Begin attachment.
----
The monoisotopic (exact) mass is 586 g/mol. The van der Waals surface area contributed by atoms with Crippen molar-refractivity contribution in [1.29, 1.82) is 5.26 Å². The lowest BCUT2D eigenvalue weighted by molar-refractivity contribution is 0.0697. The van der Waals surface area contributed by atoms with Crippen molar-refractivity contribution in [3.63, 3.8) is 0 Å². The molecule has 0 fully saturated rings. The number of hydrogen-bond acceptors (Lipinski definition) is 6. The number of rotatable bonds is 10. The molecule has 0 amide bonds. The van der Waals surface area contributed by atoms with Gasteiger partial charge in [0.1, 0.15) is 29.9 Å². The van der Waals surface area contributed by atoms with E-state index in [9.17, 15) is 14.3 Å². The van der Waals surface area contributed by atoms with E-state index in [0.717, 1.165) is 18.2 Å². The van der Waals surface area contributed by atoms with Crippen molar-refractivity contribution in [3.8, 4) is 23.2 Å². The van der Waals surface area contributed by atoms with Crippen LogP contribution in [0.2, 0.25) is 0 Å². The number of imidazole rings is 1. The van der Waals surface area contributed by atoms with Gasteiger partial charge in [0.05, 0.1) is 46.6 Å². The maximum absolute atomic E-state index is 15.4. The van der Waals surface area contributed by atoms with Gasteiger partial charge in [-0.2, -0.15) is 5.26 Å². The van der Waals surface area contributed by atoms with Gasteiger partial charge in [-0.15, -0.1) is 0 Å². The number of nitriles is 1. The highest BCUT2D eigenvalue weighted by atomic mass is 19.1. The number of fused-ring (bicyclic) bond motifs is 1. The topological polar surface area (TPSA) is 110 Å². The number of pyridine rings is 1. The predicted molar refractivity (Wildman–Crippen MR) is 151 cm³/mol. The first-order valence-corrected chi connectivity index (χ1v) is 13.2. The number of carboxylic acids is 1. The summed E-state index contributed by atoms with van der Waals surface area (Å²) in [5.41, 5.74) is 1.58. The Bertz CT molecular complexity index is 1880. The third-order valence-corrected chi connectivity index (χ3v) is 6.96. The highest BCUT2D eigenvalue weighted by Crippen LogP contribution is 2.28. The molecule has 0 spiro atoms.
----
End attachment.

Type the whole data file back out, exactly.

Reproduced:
The monoisotopic (exact) mass is 586 g/mol. The van der Waals surface area contributed by atoms with Crippen molar-refractivity contribution in [1.29, 1.82) is 5.26 Å². The lowest BCUT2D eigenvalue weighted by molar-refractivity contribution is 0.0697. The van der Waals surface area contributed by atoms with Crippen molar-refractivity contribution in [3.63, 3.8) is 0 Å². The molecule has 0 fully saturated rings. The number of hydrogen-bond acceptors (Lipinski definition) is 6. The number of rotatable bonds is 10. The molecule has 0 amide bonds. The van der Waals surface area contributed by atoms with Gasteiger partial charge in [0.1, 0.15) is 29.9 Å². The van der Waals surface area contributed by atoms with E-state index in [9.17, 15) is 14.3 Å². The van der Waals surface area contributed by atoms with E-state index in [0.717, 1.165) is 18.2 Å². The van der Waals surface area contributed by atoms with Crippen molar-refractivity contribution in [3.8, 4) is 23.2 Å². The van der Waals surface area contributed by atoms with Crippen LogP contribution in [0.2, 0.25) is 0 Å². The number of imidazole rings is 1. The van der Waals surface area contributed by atoms with Gasteiger partial charge in [0.05, 0.1) is 46.6 Å². The maximum absolute atomic E-state index is 15.4. The van der Waals surface area contributed by atoms with Gasteiger partial charge in [-0.2, -0.15) is 5.26 Å². The van der Waals surface area contributed by atoms with Gasteiger partial charge in [-0.15, -0.1) is 0 Å². The number of nitriles is 1. The highest BCUT2D eigenvalue weighted by atomic mass is 19.1. The number of fused-ring (bicyclic) bond motifs is 1. The topological polar surface area (TPSA) is 110 Å². The number of pyridine rings is 1. The predicted molar refractivity (Wildman–Crippen MR) is 151 cm³/mol. The first-order valence-corrected chi connectivity index (χ1v) is 13.2. The number of carboxylic acids is 1. The summed E-state index contributed by atoms with van der Waals surface area (Å²) in [5.41, 5.74) is 1.58. The Bertz CT molecular complexity index is 1880. The third-order valence-corrected chi connectivity index (χ3v) is 6.96. The highest BCUT2D eigenvalue weighted by Crippen LogP contribution is 2.28. The molecule has 0 spiro atoms.